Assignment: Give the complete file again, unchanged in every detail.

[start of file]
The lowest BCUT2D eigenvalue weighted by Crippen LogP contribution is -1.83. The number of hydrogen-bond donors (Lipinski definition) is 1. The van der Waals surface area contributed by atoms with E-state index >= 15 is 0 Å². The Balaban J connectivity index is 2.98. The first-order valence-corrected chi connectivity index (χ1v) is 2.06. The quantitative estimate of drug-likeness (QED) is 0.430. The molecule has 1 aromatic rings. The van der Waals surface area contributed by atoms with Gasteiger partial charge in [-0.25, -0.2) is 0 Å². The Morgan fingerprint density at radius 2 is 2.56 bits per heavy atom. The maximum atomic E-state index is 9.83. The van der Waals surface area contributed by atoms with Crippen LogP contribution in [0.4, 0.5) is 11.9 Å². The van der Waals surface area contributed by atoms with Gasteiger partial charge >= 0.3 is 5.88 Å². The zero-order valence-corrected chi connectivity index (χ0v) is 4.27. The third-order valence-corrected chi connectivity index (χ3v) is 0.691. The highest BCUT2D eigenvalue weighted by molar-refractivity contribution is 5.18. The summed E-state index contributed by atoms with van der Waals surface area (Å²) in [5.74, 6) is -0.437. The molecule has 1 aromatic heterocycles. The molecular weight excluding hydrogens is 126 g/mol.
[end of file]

The lowest BCUT2D eigenvalue weighted by Crippen LogP contribution is -1.83. The number of hydrogen-bond donors (Lipinski definition) is 1. The van der Waals surface area contributed by atoms with E-state index >= 15 is 0 Å². The Balaban J connectivity index is 2.98. The first-order valence-corrected chi connectivity index (χ1v) is 2.06. The quantitative estimate of drug-likeness (QED) is 0.430. The molecule has 1 aromatic rings. The van der Waals surface area contributed by atoms with Gasteiger partial charge in [-0.25, -0.2) is 0 Å². The Morgan fingerprint density at radius 2 is 2.56 bits per heavy atom. The maximum atomic E-state index is 9.83. The van der Waals surface area contributed by atoms with Crippen LogP contribution in [0.4, 0.5) is 11.9 Å². The van der Waals surface area contributed by atoms with Gasteiger partial charge >= 0.3 is 5.88 Å². The zero-order valence-corrected chi connectivity index (χ0v) is 4.27. The third-order valence-corrected chi connectivity index (χ3v) is 0.691. The highest BCUT2D eigenvalue weighted by molar-refractivity contribution is 5.18. The summed E-state index contributed by atoms with van der Waals surface area (Å²) in [5.74, 6) is -0.437. The molecule has 1 aromatic heterocycles. The molecular weight excluding hydrogens is 126 g/mol.